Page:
Practice Pointers: I Think, Therefore I Am [Not Going to Say That to the Court]
Several months ago, I had the honor of serving as a judge for my alma mater’s appellate advocacy course. Appellate advocacy is a rite of passage in law school; students are required to write a brief and argue their position in front of a group of mock judges. Your’s truly was Chief Justice of the panel and I had the opportunity to hear fantastic arguments from soon-to-be lawyers.
As a mock judge, I was asked to provide feedback to the students. One of my critiques to the students is especially important in the area of foreclosure defense and I’m sharing it here in hopes that it might be helpful to others.
Many students, in answering the judges’ difficult questions, would often respond by prefacing their arguments with “I think” or—my pet peeve—”I would argue.” The answers they gave to the judges’ questions were fantastic, but these openings made the arguments less effective than they could have been.
Why? The job of an advocate before a court, either for yourself or for a client, is to argue your side to the court. Your job is not to do the judge’s job or, even worse, your opponent’s. When you respond to a judge’s question by stating “I would argue,” you are subtly telling the court that there is another side to the story. Now, of course there is, but it’s not your job to make it—leave that for your opposition!
When you respond to a judge’s question by stating “I think,” you are now doing the judge’s job; he or she needs to carefully consider the entire argument you are making, but there is no need to remind this to the Court. Saying “I think” tells the judge that you aren’t confident with your position, which opens the door to the judge looking for reasons to rule against you.
Why do law students, lawyers, and talented pro se litigants do this? Is it because they don’t know what they are doing? In my opinion, just the opposite is true: those who say “I think” or “I would argue” know the law really, really well, and understand there are two (or more) sides to the story. And that’s fine….just don’t advertise this to the court.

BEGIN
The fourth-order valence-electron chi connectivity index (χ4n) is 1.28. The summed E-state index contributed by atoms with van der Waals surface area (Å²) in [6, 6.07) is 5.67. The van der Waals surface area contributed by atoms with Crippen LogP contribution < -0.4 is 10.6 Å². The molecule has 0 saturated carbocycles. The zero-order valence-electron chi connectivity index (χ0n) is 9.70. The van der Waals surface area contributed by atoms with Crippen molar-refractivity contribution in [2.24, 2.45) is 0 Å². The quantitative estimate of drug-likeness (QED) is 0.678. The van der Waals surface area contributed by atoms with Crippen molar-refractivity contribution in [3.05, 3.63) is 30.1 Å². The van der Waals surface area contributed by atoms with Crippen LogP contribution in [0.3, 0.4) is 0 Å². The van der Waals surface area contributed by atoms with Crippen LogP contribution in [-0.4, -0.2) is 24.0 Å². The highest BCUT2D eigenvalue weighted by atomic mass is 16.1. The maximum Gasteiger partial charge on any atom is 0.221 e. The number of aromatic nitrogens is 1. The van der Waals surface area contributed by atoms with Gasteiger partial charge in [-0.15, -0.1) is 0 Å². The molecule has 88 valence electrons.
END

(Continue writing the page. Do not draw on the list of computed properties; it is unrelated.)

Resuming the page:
I’m guilty of this myself. Not too long ago, I was speaking with an experienced foreclosure defense attorney, who was explaining to me one of his new arguments for fighting foreclosure. The argument was straightforward, persuasive, and firmly rooted in the law, but I did the worst thing possible: I started arguing the other side. This attorney stopped me and said it best: “You’re doing their job for them!”
Of course, in making your case, you need to have a good-faith basis in the law, either as a lawyer or pro se party. Frivolous arguments run the risk of sanctions and, even worse, an angry judge. Moreover, in preparing your case, you should always consider the opposing side’s potential arguments, so as to make your case stronger. But, once that’s done, and you are before a court, stick to being an advocate, and only that.
This applies to any area of law, but I consider it especially important in foreclosure defense. Foreclosure defense is still an emerging field and many these arguments are new to the courts. Few of these defenses, as I tell my clients, are “slam dunk” wins. For me, in many of my cases, I believe the law is 110% on my side, but I’m not naive enough to think that an opposing argument could not change a judge’s mind. With this in mind, I try not to make my job any harder than it needs to be—and neither should you.